‘Civil unrest possible in Wales if no-deal Brexit happens’

‘Civil unrest possible in Wales if no-deal Brexit happens’

The impact of a no-deal Brexit would be “off the Richter scale” for Welsh farmers, according to Meat Promotion Wales.

This was echoed by farmers’ unions in the region, which predicted the possibility of protests in Wales if no agreement was reached between the UK and the EU by the end of October.

John Davies president of the National Farmers’ Union of Cymru in Wales said: “A no-deal Brexit would, therefore mean the double blow of not only being priced out of our principal export markets, but also having agri-food products coming into the UK from third countries and outcompeting domestic producers.”

The president of Farmers’ Union Wales, Glyn Roberts shared these concerns, saying: “If the farming community have their backs against the wall, the only way they’re going to get from there is fighting their way through.”

Davis criticised the way in which politicians were responding to farmer unions’ concerns by calling it “scaremongering”.

Many farmers had also expressed concern that leaving the EU without a deal at the end of October was “the worst possible timing for farmers”.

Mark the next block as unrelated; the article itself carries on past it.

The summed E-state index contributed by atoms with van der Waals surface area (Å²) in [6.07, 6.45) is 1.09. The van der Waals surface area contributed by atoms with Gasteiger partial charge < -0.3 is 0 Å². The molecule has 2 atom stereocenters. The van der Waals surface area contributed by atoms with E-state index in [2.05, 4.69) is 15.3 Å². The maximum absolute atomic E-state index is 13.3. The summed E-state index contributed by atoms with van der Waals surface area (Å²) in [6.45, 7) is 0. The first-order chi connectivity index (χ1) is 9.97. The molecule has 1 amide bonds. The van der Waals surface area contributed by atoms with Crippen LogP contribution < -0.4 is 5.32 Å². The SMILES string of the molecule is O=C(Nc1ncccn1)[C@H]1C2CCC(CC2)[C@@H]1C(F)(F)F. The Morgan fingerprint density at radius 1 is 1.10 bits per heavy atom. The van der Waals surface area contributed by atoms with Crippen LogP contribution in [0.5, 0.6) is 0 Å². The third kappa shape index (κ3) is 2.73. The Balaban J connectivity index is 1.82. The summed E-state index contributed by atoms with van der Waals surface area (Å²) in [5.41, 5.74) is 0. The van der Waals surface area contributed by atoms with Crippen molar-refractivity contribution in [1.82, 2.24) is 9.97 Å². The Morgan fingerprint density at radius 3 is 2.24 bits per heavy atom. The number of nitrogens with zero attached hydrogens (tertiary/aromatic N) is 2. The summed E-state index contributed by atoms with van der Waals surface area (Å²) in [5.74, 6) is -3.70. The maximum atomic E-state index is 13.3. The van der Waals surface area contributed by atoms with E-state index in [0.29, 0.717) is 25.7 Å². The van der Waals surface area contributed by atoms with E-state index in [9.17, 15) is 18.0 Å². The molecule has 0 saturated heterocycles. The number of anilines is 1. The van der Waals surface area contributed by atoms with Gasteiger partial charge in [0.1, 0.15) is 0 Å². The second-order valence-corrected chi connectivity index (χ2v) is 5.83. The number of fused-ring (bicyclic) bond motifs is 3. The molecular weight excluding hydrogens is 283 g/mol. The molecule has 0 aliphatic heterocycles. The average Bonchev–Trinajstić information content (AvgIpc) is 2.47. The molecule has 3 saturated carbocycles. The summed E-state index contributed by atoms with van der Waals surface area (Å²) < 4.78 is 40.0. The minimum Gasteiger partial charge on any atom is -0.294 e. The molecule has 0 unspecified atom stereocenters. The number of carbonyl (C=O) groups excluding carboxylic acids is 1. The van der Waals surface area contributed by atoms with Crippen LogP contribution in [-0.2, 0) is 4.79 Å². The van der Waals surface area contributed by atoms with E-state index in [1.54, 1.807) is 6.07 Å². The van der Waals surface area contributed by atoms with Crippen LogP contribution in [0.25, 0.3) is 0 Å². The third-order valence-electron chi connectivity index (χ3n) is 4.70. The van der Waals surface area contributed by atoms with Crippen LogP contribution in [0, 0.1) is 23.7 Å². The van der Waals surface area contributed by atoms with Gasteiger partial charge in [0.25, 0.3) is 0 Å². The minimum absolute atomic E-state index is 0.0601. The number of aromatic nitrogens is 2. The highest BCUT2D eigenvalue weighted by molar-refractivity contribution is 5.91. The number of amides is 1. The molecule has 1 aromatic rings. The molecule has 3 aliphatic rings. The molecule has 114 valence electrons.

Davis said his organisation would consider campaigning to halt Brexit entirely.

A recent report commissioned by the UK’s Agriculture and Horticulture Development Board (AHDB), Quality Meat Scotland, and Meat Promotion Wales concluded that Welsh exports to Europe, which accounted for more than nine-tenths of overseas trade for Welsh producers, could fall by an estimated 92%, in the event of a no-deal Brexit.

With 95 % of Welsh lamb being exported to the EU, the report estimated this could lead to a 24% decline in the price of lamb during the prime lamb marketing season.

Speaking at the at the 100th Royal Welsh Agricultural Show in Llanelwedd, Powys recently, UK Environment Secretary Michael Gove said MPs should focus on supporting an “orderly” Brexit.

Responding to questions about financial support for farmers, he said that despite fears to the contrary, producers in Wales would be in a stronger position following Brexit.